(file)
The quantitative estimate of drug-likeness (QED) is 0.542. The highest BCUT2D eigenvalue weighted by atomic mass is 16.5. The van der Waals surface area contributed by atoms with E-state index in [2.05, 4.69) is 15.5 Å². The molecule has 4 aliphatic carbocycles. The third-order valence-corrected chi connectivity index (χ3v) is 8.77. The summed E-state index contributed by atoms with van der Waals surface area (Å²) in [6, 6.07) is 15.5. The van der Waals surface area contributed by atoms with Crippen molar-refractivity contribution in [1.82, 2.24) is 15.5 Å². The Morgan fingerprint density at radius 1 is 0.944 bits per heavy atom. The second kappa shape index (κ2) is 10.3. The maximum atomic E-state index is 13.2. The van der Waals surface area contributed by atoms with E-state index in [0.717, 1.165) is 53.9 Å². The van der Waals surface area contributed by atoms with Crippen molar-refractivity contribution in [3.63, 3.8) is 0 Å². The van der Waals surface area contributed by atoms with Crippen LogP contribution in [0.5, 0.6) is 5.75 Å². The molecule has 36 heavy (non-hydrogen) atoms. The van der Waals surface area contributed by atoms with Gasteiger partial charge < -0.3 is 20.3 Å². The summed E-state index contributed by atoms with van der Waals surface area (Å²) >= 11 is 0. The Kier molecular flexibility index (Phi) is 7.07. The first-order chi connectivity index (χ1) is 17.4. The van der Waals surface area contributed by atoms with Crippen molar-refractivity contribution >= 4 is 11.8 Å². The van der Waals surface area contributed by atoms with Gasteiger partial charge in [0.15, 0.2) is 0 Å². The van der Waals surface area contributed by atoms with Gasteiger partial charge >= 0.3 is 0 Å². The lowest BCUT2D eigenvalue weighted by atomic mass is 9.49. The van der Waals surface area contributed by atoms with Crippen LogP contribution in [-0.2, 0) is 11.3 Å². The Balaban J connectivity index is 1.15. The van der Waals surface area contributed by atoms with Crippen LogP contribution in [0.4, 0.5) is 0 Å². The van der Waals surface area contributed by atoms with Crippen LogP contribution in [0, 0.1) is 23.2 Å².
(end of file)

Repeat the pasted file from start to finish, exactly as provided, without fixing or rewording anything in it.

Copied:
The quantitative estimate of drug-likeness (QED) is 0.542. The highest BCUT2D eigenvalue weighted by atomic mass is 16.5. The van der Waals surface area contributed by atoms with E-state index in [2.05, 4.69) is 15.5 Å². The molecule has 4 aliphatic carbocycles. The third-order valence-corrected chi connectivity index (χ3v) is 8.77. The summed E-state index contributed by atoms with van der Waals surface area (Å²) in [6, 6.07) is 15.5. The van der Waals surface area contributed by atoms with Crippen molar-refractivity contribution in [1.82, 2.24) is 15.5 Å². The Morgan fingerprint density at radius 1 is 0.944 bits per heavy atom. The second kappa shape index (κ2) is 10.3. The maximum atomic E-state index is 13.2. The van der Waals surface area contributed by atoms with E-state index in [0.717, 1.165) is 53.9 Å². The van der Waals surface area contributed by atoms with Crippen molar-refractivity contribution in [3.63, 3.8) is 0 Å². The van der Waals surface area contributed by atoms with Crippen LogP contribution in [0.5, 0.6) is 5.75 Å². The molecule has 36 heavy (non-hydrogen) atoms. The van der Waals surface area contributed by atoms with Gasteiger partial charge < -0.3 is 20.3 Å². The summed E-state index contributed by atoms with van der Waals surface area (Å²) >= 11 is 0. The Kier molecular flexibility index (Phi) is 7.07. The first-order chi connectivity index (χ1) is 17.4. The van der Waals surface area contributed by atoms with Crippen molar-refractivity contribution >= 4 is 11.8 Å². The van der Waals surface area contributed by atoms with Gasteiger partial charge in [0.15, 0.2) is 0 Å². The van der Waals surface area contributed by atoms with Gasteiger partial charge >= 0.3 is 0 Å². The lowest BCUT2D eigenvalue weighted by atomic mass is 9.49. The van der Waals surface area contributed by atoms with Crippen LogP contribution in [-0.2, 0) is 11.3 Å². The Balaban J connectivity index is 1.15. The van der Waals surface area contributed by atoms with Crippen LogP contribution in [0.4, 0.5) is 0 Å². The van der Waals surface area contributed by atoms with Crippen LogP contribution in [0, 0.1) is 23.2 Å².